Psst... We're working on the next generation of Chowhound! View >
HOME > Chowhound > General Topics >
Jul 24, 2006 02:58 AM

what products do you buy from the asian market...

and what do you use it for? (unusual too)Especially interested in Japanese, chinese, and korean products.

So many interesting things i want my palate to discover.

  1. Click to Upload a photo (10 MB limit)
  1. Gobo (burdock root) from the Japanese market. I use it to make kimpira, and I also add it to ganmodoki (fried egg/tofu patties with stuff mixed in). You have to remove the woodl=ky outer skin, then sliver it finely into shreds, then soak them for 20 minutes before using.

    2 Replies
    1. re: Akatonbo

      when i was at the mitsuwa in chicago, i noticed that the gobo from taiwan sold for condiderably less than that nihongo gobo (almost like unagi). why is that? assurance of quality?

      Could you explain a little bit more about ganmodoki...all i know is that it is sometimes used for oden. tia, akatonbo.

      1. re: kare_raisu

        I never saw gobo from Taiwan at Mitsuwa! I'll have to check it out. I wonder if it's cheaper to import from Taiwan?

        The ganmodoki I make are done this way: I drain 1 block (are they 12 oz?) of firm tofu and put it in a tea towel. I then wring it and squeeze it until I can't get any more water out of it. I put the tofu (now dry and crumbly) in the food processor with 1 egg, 1/4 tsp salt and 1/8 tsp sugar. I blend it, then put it into a bowl and add 1 small grated carrot (peel it and use the big holes on your cheese grater) and a like amount of the slivered, soaked gobo (sometimes, if I have them, I substitute thinly sliced shiitakes for the gobo). Heat oil in a wok. Oil your hands and form a patty of the tofu mix that is about 1/4" thick and 2" in diameter. Drop into the hot oil and fry, turning it once or twice, until both sides are golden. Drain on a wire rack. Do them all that way, oiling your hands as required.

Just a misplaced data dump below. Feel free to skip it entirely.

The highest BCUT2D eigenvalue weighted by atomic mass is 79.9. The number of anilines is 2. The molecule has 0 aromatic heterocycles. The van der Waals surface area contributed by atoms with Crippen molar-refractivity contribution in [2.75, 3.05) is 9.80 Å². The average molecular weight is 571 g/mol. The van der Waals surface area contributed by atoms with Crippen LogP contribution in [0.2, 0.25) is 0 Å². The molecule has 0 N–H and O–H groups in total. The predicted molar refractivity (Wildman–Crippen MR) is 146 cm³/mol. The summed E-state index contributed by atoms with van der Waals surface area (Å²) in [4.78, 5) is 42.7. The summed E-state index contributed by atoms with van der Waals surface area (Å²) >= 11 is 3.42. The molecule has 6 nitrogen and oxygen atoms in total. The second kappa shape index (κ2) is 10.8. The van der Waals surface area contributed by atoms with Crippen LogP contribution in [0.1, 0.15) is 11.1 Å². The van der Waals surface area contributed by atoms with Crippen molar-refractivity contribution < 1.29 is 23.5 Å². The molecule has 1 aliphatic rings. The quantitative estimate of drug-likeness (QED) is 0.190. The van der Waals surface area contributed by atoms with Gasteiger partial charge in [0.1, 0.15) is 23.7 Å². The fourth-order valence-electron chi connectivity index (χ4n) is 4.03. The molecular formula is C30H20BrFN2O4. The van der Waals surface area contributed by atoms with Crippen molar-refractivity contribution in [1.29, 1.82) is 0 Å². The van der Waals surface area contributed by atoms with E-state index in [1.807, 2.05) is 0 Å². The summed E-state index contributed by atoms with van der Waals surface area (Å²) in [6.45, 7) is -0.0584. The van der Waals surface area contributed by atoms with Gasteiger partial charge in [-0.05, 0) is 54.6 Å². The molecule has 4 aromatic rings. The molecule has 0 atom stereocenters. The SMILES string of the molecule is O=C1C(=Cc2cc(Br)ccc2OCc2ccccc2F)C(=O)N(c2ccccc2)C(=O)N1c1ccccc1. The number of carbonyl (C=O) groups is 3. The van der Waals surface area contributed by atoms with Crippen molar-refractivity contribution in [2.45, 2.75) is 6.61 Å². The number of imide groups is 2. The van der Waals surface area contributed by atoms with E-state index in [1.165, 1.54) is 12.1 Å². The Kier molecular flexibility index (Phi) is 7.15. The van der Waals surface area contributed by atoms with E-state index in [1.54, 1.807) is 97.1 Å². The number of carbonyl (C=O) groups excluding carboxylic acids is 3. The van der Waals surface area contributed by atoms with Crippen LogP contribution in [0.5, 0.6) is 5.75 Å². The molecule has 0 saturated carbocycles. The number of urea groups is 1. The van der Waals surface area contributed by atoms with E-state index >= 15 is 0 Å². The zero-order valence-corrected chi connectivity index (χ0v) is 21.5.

To get your gobo slivers thin enough to use this way, peel the gobo, then score it down its length with a sharp knife, making long incisions at a close spacing all around its circumference. Then use a vegetable peeler to peel away long, thin slices. They should be paper thin and very narrow.

        I eat the ganmodoki heated in a broth (wash them under hot running water to get the oil off, before adding them to the broth). The broth is a bottled Japanese soup base to which I add a little soy sauce and mirin. Serve them in a bowl with a little of the soup broth. Umai!

    2. Everything! One of my hobbies is going to my local Asian markets and getting 3-4 items I have never tried before. My pantry is full of stuff I haven't gotten around to trying yet. Someone help me with this. It is becoming an addiction.

      2 Replies
      1. re: JMF

        you should pick three or four and write a post... "what to do with x,y,z?"

        1. re: JMF

          Try a book called The Asian Grocery Store Demystified by Linda Bladholm. Helps figure out what some odd things are, and what they are used for.

        2. Taro root
          Lychees (and most other fruits, that are less expensive, for that matter)
          Black sesame/macadamia/peanut/almond clusters
          Soy-sauce infused eggs
          Sao bing
          Green tea/red bean popsicles
          Mochi (dry; frozen and to be cooked-black-sesame-filled kind; and ice cream)

          2 Replies
          1. re: chica

            hey chica -- what are sao bing and what do you use the soy infused eggs and taro for?

            1. re: kare_raisu

              Sao bing is a flat bread, slightly pre-split and sold in packages of six. You can eat it alone, or stuff it with anything to your liking (e.g. meat, vegetables).

              Soy infused eggs are just that -- whole eggs, in their shell, saturated in soy sauce and other spices/ingredients for a long time. My grandmother used to make hers with tea (tsa yie dan). Cooking them at home results in the eggs inside their cracked shells; those at markets are already peeled and bare, but infused with the good savory taste.

              Taro root - we like to simply bake it and eat it raw - it's sweet, like yams. I've also had it with fried rice (along with meat and other vegetables). I'm thinking of using it to make my own ice cream, after being inspired by Fosselman's ice cream.

          2. Maybe I'm a novice asian cook, but I stick to basics:

            sesame oil
            soup base -- I use this with either soba or udon noodles to make soup (dilute with water)
            black bean sauce
            soy sauce
            soba noodles
            prepackaged udon noodles (when I say this, I mean they are like fresh pasta, as opposed to dry)
            oyster sauce
            frozen potstickers (gyoza)
            sesame seeds -- always cheaper at the asian market

            1. I lived in Japan for several years. This is where I primarily learned to cook, so most everything I know how to cook is Japanese/a staple in Japanese households.
              Also, it helps that my husband is Japanese and while he enjoys all food, it's nice to be able to make foods he grew up with for him.
              That said, I buy most of my condiments/dried foods at the Asian market, (or did when they were readily available, when I lived in Southern California.)
              I rarely buy meat/veggies there though, unless I need something specific. I go to the regular groceries or Whole Foods for those.